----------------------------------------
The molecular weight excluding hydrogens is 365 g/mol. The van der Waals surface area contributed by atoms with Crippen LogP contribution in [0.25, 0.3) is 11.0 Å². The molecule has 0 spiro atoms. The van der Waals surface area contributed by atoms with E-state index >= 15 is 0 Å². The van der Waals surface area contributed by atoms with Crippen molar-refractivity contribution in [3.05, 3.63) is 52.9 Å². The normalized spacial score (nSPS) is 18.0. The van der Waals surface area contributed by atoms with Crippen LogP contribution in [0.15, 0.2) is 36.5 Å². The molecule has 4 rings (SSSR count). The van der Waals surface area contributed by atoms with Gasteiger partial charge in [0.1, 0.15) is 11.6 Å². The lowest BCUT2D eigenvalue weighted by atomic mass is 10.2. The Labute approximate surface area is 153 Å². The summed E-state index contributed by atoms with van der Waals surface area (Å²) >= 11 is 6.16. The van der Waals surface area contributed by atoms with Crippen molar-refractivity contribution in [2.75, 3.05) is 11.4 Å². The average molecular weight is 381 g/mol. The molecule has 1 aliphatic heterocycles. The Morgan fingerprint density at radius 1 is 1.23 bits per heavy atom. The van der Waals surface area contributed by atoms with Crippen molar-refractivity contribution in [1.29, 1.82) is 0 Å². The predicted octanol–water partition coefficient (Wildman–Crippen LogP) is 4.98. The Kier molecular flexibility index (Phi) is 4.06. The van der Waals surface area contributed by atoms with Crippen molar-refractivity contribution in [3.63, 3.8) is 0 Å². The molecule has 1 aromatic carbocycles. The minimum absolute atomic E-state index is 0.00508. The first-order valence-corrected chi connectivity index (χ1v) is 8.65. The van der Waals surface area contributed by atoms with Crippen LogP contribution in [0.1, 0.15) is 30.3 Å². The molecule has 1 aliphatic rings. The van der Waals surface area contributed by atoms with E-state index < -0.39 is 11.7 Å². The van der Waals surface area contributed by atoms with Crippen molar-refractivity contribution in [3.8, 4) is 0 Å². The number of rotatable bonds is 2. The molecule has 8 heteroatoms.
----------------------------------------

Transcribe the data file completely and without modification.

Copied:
The molecular weight excluding hydrogens is 365 g/mol. The van der Waals surface area contributed by atoms with Crippen LogP contribution in [0.25, 0.3) is 11.0 Å². The molecule has 0 spiro atoms. The van der Waals surface area contributed by atoms with E-state index >= 15 is 0 Å². The van der Waals surface area contributed by atoms with Crippen molar-refractivity contribution in [3.05, 3.63) is 52.9 Å². The normalized spacial score (nSPS) is 18.0. The van der Waals surface area contributed by atoms with Crippen LogP contribution in [0.15, 0.2) is 36.5 Å². The molecule has 4 rings (SSSR count). The van der Waals surface area contributed by atoms with Gasteiger partial charge in [0.1, 0.15) is 11.6 Å². The lowest BCUT2D eigenvalue weighted by atomic mass is 10.2. The Labute approximate surface area is 153 Å². The summed E-state index contributed by atoms with van der Waals surface area (Å²) >= 11 is 6.16. The van der Waals surface area contributed by atoms with Crippen molar-refractivity contribution in [2.75, 3.05) is 11.4 Å². The average molecular weight is 381 g/mol. The molecule has 1 aliphatic heterocycles. The Morgan fingerprint density at radius 1 is 1.23 bits per heavy atom. The van der Waals surface area contributed by atoms with Crippen molar-refractivity contribution in [1.29, 1.82) is 0 Å². The predicted octanol–water partition coefficient (Wildman–Crippen LogP) is 4.98. The Kier molecular flexibility index (Phi) is 4.06. The van der Waals surface area contributed by atoms with Crippen molar-refractivity contribution in [3.63, 3.8) is 0 Å². The molecule has 1 aromatic carbocycles. The minimum absolute atomic E-state index is 0.00508. The first-order valence-corrected chi connectivity index (χ1v) is 8.65. The van der Waals surface area contributed by atoms with Crippen LogP contribution in [0.1, 0.15) is 30.3 Å². The molecule has 1 aliphatic rings. The van der Waals surface area contributed by atoms with E-state index < -0.39 is 11.7 Å². The van der Waals surface area contributed by atoms with Crippen molar-refractivity contribution in [3.8, 4) is 0 Å². The number of rotatable bonds is 2. The molecule has 8 heteroatoms.